‘Desperation science’ slows the hunt for coronavirus drugs
Washington: Desperate to solve the deadly conundrum of COVID-19, the world is clamouring for fast answers and solutions from a research system not built for haste.
The ironic, and perhaps tragic, result: Scientific shortcuts have slowed understanding of the disease and delayed the ability to find out which drugs help, hurt or have no effect at all.
As deaths from the coronavirus relentlessly mounted into the hundreds of thousands, tens of thousands of doctors and patients rushed to use drugs before they could be proved safe or effective. A slew of low-quality studies clouded the picture even more.
“People had an epidemic in front of them and were not prepared to wait,” said Dr. Derek Angus, critical care chief at the University of Pittsburgh Medical Center. “We made traditional clinical research look so slow and cumbersome.” It wasn’t until mid-June — nearly six months in — when the first evidence came that a drug could improve survival. Researchers in the United Kingdom managed to enroll one of every six hospitalized COVID-19 patients into a large study that found a cheap steroid called dexamethasone helps and that a widely used malaria drug does not.
The study changed practice overnight, even though results had not been published or reviewed by other scientists.
In the United States, one smaller but rigorous study found a different drug can shorten recovery time for seriously ill patients, but many questions remain about its best use.
Doctors are still frantically reaching for anything else that might fight the many ways the virus can do harm, experimenting with medicines for stroke, heartburn, blood clots, gout, depression, inflammation, AIDS, hepatitis, cancer, arthritis and even stem cells and radiation.
“Everyone has been kind of grasping for anything that might work. And that’s not how you develop sound medical practice,” said Dr. Steven Nissen, a Cleveland Clinic researcher and frequent adviser to the U.S. Food and Drug Administration.
“Desperation is not a strategy. Good clinical trials represent a solid strategy.” Few definitive studies have been done in the U.S., with some undermined by people getting drugs on their own or lax methods from drug companies sponsoring the work.
And politics magnified the problem. Tens of thousands of people tried a malaria medicine after President Donald Trump relentlessly promoted it, saying, “What have you got to lose?”
Meanwhile, the nation’s top infectious disease expert, Dr. Anthony Fauci, warned “I like to prove things first.” For three months, weak studies polarized views of hydroxychloroquine until several more reliable ones found it ineffective.
“The problem with ‘gunslinger medicine,’ or medicine that is practiced where there is a hunch … is that it’s caused society as a whole to be late in learning things,” said Johns Hopkins University’s Dr. Otis Brawley. “We don’t have good evidence because we don’t appreciate and respect science.”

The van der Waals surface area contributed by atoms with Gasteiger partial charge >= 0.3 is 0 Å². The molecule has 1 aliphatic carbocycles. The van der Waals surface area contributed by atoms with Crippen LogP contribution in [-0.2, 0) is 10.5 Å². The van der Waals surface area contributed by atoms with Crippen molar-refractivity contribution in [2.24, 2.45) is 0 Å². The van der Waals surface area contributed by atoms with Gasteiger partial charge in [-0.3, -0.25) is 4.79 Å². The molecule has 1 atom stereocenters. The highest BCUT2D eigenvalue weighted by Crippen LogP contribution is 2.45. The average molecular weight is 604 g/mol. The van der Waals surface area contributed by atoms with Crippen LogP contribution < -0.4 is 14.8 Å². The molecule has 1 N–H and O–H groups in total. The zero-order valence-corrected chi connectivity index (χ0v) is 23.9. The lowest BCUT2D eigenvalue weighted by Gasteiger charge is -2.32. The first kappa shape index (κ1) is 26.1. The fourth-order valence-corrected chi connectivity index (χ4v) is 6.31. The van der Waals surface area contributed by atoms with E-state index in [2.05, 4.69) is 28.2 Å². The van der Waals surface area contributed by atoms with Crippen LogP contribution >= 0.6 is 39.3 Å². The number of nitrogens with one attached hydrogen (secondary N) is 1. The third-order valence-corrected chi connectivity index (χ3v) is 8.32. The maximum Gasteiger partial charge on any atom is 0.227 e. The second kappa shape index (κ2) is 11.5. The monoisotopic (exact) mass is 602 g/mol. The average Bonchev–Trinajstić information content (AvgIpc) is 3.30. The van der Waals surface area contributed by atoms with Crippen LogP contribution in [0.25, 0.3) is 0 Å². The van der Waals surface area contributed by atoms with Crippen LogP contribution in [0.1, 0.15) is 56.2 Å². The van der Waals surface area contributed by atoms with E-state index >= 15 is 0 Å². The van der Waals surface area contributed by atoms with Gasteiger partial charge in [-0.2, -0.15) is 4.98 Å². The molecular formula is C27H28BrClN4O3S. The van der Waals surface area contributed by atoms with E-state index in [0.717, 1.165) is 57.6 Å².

He noted that if studies had been conducted correctly in January and February, scientists would have known by March if many of these drugs worked.
Even researchers who value science are taking shortcuts and bending rules to try to get answers more rapidly. And journals are rushing to publish results, sometimes paying a price for their haste with retractions.
Research is still chaotic — more than 2,000 studies are testing COVID-19 treatments from azithromycin to zinc.
The volume might not be surprising in the face of a pandemic and a novel virus, but some experts say it is troubling that many studies are duplicative and lack the scientific rigor to result in clear answers.
“Everything about this feels very strange,” said Angus, who is leading an innovative study using artificial intelligence to help pick treatments. “It’s all being done on COVID time. It’s like this new weird clock we’re running on.” Here is a look at some of the major examples of “desperation science” underway.
To scientists, it was a recipe for disaster: In a medical crisis with no known treatment and a panicked population, an influential public figure pushes a drug with potentially serious side effects, citing testimonials and a quickly discredited report of its use in 20 patients.
Trump touted hydroxychloroquine in dozens of appearances starting in mid-March. The Food and Drug Administration allowed its emergency use even though studies had not shown it safe or effective for coronavirus patients, and the government acquired tens of millions of doses.
Trump first urged taking it with azithromycin, an antibiotic that, like hydroxychloroquine, can cause heart rhythm problems. After criticism, he doubled down on giving medical advice, urging “You should add zinc now … I want to throw that out there.”
In May, he said he was taking the drugs himself to prevent infection after an aide tested positive.
Many people followed his advice.
Dr. Rais Vohra, medical director of a California poison control center, told of a 52-year-old COVID-19 patient who developed an irregular heartbeat after three days on hydroxychloroquine – from the drug, not the virus.
“It seems like the cure was more dangerous than the effects of the disease,” Vohra said.
Studies suggested the drug wasn’t helping, but they were weak. And the most influential one, published in the journal Lancet, was retracted after major concerns arose about the data.